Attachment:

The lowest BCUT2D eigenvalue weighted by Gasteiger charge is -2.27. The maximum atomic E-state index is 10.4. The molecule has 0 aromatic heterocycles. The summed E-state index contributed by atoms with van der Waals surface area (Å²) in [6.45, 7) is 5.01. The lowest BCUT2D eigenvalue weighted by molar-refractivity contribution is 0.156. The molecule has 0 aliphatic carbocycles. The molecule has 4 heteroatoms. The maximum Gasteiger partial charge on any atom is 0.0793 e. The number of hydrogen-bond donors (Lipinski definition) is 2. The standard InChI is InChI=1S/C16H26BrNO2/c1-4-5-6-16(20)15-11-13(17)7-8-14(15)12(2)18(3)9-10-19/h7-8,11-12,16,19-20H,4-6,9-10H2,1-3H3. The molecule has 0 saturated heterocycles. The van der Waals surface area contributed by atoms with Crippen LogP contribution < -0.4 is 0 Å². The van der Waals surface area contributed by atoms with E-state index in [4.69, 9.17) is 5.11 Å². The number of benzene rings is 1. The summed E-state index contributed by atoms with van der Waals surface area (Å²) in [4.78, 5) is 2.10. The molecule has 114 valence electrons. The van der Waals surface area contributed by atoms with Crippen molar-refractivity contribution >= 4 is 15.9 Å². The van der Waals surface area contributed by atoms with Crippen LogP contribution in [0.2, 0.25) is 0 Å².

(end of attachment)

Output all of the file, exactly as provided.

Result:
The lowest BCUT2D eigenvalue weighted by Gasteiger charge is -2.27. The maximum atomic E-state index is 10.4. The molecule has 0 aromatic heterocycles. The summed E-state index contributed by atoms with van der Waals surface area (Å²) in [6.45, 7) is 5.01. The lowest BCUT2D eigenvalue weighted by molar-refractivity contribution is 0.156. The molecule has 0 aliphatic carbocycles. The molecule has 4 heteroatoms. The maximum Gasteiger partial charge on any atom is 0.0793 e. The number of hydrogen-bond donors (Lipinski definition) is 2. The standard InChI is InChI=1S/C16H26BrNO2/c1-4-5-6-16(20)15-11-13(17)7-8-14(15)12(2)18(3)9-10-19/h7-8,11-12,16,19-20H,4-6,9-10H2,1-3H3. The molecule has 0 saturated heterocycles. The van der Waals surface area contributed by atoms with Crippen LogP contribution < -0.4 is 0 Å². The van der Waals surface area contributed by atoms with E-state index in [4.69, 9.17) is 5.11 Å². The number of benzene rings is 1. The summed E-state index contributed by atoms with van der Waals surface area (Å²) in [4.78, 5) is 2.10. The molecule has 114 valence electrons. The van der Waals surface area contributed by atoms with Crippen molar-refractivity contribution >= 4 is 15.9 Å². The van der Waals surface area contributed by atoms with Crippen LogP contribution in [0.2, 0.25) is 0 Å².